Under the Hood: Vista's Next Generation TCP/IP Stack
As useful as the Network and Sharing Center is, it's not the most important network-related change in Windows Vista. The big news is under the hood, in the technology used to manage all network connections. This technology is called the TCP/IP stack, and the one in Vista is completely different from the one used in Windows XP.
The advantage of Vista's new TCP/IP stack (called, appropriately enough, the Next Generation TCP/IP stack), is that it is more robust and more reliable. This makes for more secure and more solid network connections. If you've ever experienced a flaky network connection, or had a computer that wasn't always recognized by the network, you'll appreciate how Vista's Next Generation TCP/IP stack eliminates most of these pesky network connection problems. Vista is, for both networking professionals and the average home user, a much better networking solution than Windows XP or previous versions of the operating system.
You'll notice the Next Generation TCP/IP stack at work the next time you have to set up a network connection or connect to a wireless Internet hot spot. Unlike in past versions of Windows, where establishing a new connection was somewhat tedious and often tenuous, Windows Vista networking is smooth as silk and steady as a rock. You'll experience fewer (if any) dropped connections, and find it much easier to identify and connect with a Wi-Fi hot spot while roaming.
This improved networking is due to several changes that Microsoft engineered into the Next Generation TCP/IP stack. These improvements include
- Support of the newer, more reliable TCP/IP Version 6 standard, along with continued support for the older TCP/IP Version 4.
- A Quality Windows Audio/Video Experience (qWave) subsystem to support simultaneous audio/video and data streams that take best advantage of available network bandwidth.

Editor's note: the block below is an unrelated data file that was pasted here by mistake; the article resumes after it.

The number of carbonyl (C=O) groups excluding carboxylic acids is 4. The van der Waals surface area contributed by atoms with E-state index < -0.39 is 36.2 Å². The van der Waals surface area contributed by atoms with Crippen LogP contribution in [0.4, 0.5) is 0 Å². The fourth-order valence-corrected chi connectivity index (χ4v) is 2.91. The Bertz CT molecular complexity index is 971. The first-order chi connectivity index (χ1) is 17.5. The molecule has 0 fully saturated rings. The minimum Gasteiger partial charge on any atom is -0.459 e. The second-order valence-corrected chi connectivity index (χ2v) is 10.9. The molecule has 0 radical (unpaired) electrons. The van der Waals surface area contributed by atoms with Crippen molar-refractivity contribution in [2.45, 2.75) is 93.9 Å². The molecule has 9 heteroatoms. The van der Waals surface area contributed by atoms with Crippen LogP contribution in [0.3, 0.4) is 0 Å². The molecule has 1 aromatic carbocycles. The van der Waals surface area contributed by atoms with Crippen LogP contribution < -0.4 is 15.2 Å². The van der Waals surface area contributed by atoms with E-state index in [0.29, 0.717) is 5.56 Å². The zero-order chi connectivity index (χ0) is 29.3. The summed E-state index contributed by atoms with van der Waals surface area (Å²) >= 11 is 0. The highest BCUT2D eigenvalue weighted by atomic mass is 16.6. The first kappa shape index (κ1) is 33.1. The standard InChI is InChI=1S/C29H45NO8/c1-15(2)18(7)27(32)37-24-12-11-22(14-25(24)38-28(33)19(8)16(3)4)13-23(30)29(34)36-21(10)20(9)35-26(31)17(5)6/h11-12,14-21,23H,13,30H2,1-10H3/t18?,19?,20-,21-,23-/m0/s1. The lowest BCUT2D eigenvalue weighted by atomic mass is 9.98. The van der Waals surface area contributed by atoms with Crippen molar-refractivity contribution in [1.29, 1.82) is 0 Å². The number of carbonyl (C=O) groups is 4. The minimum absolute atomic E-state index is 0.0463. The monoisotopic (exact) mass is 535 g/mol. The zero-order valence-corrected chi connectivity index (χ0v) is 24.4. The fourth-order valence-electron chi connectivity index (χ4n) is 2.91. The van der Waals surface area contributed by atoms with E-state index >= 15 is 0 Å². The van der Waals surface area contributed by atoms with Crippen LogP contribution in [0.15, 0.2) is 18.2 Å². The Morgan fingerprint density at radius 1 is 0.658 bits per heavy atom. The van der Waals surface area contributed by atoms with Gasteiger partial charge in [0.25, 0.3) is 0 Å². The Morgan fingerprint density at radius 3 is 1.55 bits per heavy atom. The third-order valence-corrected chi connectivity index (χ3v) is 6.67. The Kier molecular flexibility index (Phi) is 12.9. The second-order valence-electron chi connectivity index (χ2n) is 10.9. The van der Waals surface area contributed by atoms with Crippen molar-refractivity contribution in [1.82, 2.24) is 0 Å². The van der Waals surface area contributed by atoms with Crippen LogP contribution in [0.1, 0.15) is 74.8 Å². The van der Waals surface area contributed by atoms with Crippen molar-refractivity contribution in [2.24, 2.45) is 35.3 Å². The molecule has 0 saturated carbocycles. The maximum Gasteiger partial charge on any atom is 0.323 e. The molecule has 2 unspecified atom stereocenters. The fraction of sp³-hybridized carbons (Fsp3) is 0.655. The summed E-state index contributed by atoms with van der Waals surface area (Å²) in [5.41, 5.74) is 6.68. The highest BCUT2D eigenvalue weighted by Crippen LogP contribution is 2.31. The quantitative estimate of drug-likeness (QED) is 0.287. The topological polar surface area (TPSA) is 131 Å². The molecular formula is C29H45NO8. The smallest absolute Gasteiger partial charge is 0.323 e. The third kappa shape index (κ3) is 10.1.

- Routing compartments that isolate different networking sessions; this lets you connect to more than one network at a time while maintaining data security between networks.
- Compound TCP to provide better performance over high latency connections.
- A reduction in the number of dropped packets associated with interference, distance issues, and the like with wireless networks.
In addition, Windows Vista's improved Link Layer Topology Discovery technology makes it easier to find new wireless hot spots, and the new network management features help you save these network settings and manage them as permanent connections. The use of the new Public profile also provides security precautions (such as automatically turning off file sharing) that make your computer data less vulnerable in public situations.
The bottom line? Vista networks are faster, more reliable, more secure, and easier to configure. If you rely heavily on your computer network, connect to a lot of public Wi-Fi hot spots, or have had networking problems in the past, this improved networking is a major reason to consider upgrading your computers to Windows Vista.